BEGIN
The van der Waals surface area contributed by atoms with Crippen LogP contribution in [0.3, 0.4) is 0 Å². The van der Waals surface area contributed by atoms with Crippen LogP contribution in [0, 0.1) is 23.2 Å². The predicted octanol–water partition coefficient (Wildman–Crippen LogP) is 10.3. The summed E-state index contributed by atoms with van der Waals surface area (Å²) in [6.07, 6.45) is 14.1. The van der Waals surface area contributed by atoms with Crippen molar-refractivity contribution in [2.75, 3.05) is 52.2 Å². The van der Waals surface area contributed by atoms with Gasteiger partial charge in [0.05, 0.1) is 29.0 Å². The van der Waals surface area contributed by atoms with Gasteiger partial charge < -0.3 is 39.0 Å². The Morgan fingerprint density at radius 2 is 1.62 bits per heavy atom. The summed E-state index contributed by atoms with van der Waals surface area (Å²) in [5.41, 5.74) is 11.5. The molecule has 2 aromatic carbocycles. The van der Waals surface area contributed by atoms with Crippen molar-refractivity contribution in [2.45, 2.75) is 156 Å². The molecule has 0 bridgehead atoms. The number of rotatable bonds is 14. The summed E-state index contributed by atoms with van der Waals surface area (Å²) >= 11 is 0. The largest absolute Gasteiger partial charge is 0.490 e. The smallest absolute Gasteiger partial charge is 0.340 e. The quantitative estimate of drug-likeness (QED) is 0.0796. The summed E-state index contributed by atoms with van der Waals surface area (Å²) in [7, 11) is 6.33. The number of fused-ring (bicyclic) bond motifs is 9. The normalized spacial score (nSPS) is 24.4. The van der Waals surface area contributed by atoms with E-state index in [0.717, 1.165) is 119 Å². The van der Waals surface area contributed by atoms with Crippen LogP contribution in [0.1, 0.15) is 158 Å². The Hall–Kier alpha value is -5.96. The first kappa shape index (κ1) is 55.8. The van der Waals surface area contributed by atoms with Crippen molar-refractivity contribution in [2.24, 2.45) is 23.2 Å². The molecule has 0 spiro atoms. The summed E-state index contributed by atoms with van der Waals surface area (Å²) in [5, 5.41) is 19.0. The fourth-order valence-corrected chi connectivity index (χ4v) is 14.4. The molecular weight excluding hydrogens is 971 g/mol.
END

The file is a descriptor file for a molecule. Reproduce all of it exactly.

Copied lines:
The van der Waals surface area contributed by atoms with Crippen LogP contribution in [0.3, 0.4) is 0 Å². The van der Waals surface area contributed by atoms with Crippen LogP contribution in [0, 0.1) is 23.2 Å². The predicted octanol–water partition coefficient (Wildman–Crippen LogP) is 10.3. The summed E-state index contributed by atoms with van der Waals surface area (Å²) in [6.07, 6.45) is 14.1. The van der Waals surface area contributed by atoms with Crippen molar-refractivity contribution in [2.75, 3.05) is 52.2 Å². The van der Waals surface area contributed by atoms with Gasteiger partial charge in [0.05, 0.1) is 29.0 Å². The van der Waals surface area contributed by atoms with Gasteiger partial charge < -0.3 is 39.0 Å². The Morgan fingerprint density at radius 2 is 1.62 bits per heavy atom. The summed E-state index contributed by atoms with van der Waals surface area (Å²) in [5.41, 5.74) is 11.5. The molecule has 2 aromatic carbocycles. The van der Waals surface area contributed by atoms with Crippen molar-refractivity contribution in [2.45, 2.75) is 156 Å². The molecule has 0 bridgehead atoms. The number of rotatable bonds is 14. The summed E-state index contributed by atoms with van der Waals surface area (Å²) >= 11 is 0. The largest absolute Gasteiger partial charge is 0.490 e. The smallest absolute Gasteiger partial charge is 0.340 e. The quantitative estimate of drug-likeness (QED) is 0.0796. The summed E-state index contributed by atoms with van der Waals surface area (Å²) in [7, 11) is 6.33. The number of fused-ring (bicyclic) bond motifs is 9. The normalized spacial score (nSPS) is 24.4. The van der Waals surface area contributed by atoms with E-state index in [0.717, 1.165) is 119 Å². The van der Waals surface area contributed by atoms with Crippen LogP contribution in [0.1, 0.15) is 158 Å². The Hall–Kier alpha value is -5.96. The first kappa shape index (κ1) is 55.8. The van der Waals surface area contributed by atoms with Crippen molar-refractivity contribution in [2.24, 2.45) is 23.2 Å². The molecule has 0 spiro atoms. The summed E-state index contributed by atoms with van der Waals surface area (Å²) in [5, 5.41) is 19.0. The fourth-order valence-corrected chi connectivity index (χ4v) is 14.4. The molecular weight excluding hydrogens is 971 g/mol.